Olentangy Local School District leaders are hoping to give parents the tools they need to help students deal with stress and anxiety.

The district's Equity & Inclusion Parent Workshop Series will present "Keep Calm and Carry On: Supporting Our Students with Stress and Anxiety" from 6:30 to 7:30 p.m. Thursday, Nov. 29, at Olentangy Berlin High School, 3140 Berlin Station Road.

The workshop is meant to educate parents about the anxiety and stress their students may be feeling. It's part of a districtwide emphasis on taking care of students with varying degrees of anxiety.

Jackie Powers Merkle, the district's supervisor of equity and inclusion, said the district is trying to improve its handling of "mental health and social-emotional learning," and has beefed up its student well-being department as part of that approach.

"For us, this is just part of a bigger push," she said. "It's looking at what are the social-emotional issues our students are grappling with and how we can provide support for our teachers who are working with them."

She said workshops such as this one aim to give parents information they may not have, especially in a time when anxiety seems more prevalent than ever.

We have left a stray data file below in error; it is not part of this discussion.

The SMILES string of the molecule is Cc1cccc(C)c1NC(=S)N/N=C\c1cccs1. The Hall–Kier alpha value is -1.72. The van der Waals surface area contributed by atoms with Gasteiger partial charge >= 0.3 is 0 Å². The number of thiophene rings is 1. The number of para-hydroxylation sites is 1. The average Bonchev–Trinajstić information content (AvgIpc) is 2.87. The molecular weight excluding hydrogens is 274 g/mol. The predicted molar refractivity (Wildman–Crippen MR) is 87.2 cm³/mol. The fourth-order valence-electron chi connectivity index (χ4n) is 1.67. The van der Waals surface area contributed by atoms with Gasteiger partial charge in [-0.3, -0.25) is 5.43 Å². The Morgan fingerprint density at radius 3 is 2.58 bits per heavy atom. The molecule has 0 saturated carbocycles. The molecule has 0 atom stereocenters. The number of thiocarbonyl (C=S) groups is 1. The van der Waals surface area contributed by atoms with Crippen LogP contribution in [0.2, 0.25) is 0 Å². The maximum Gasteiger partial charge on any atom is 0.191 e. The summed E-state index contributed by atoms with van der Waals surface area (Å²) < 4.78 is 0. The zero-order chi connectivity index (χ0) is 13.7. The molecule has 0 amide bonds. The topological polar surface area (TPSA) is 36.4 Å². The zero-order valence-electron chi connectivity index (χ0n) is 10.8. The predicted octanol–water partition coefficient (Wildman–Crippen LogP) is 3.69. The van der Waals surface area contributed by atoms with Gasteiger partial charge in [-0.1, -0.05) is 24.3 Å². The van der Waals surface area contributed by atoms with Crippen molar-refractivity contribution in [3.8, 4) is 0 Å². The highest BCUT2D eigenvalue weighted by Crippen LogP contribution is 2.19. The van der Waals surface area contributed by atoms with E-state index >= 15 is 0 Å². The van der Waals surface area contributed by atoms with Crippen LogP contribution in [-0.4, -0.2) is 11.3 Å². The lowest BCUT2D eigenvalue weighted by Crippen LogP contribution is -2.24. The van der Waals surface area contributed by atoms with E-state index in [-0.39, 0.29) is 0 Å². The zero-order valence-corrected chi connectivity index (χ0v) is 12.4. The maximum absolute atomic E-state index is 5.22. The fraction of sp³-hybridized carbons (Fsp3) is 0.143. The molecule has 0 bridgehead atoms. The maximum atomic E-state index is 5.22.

"There has been an increase, generally, in anxiety and stress that students experience naturally as we've seen an increase in screen time," Merkle said. "It seems like there may be a link there, so I know a lot of parents are looking at limiting that screen time or the way that's related to the stress or anxiety their kids are feeling."

Merkle said the district just finished a survey curated by Panorama Education that collected data from 90 percent of district students in grades 3-12. When the data are analyzed and put together, the result is meant to show how many district students are susceptible to anxiety and stress and help the district respond.

One example of a response, called trauma-informed care, already has been implemented through teacher education.

"It's this strategy that we have to assume when we interact with students -- or adults -- they may or may not have experienced some type of trauma and they may have a trigger that we don't know about until it presents itself," Merkle said. "So from there, it's looking at different things teachers can do in the classroom when a behavior concern presents itself and getting to the root of what's causing that."

Part of the reservation form for the workshop, Merkle said, was a section asking parents what their questions were. Those questions will be used not only to shape the workshop itself, but to help plan future events, educate guidance counselors on common themes and even inform the survey results.

"From there, we can kind of look at main themes parents want to see addressed as well as addressing some of those specific questions down the road that would meet parent needs," she said.

Reservations are not required to attend the Nov. 29 workshop.

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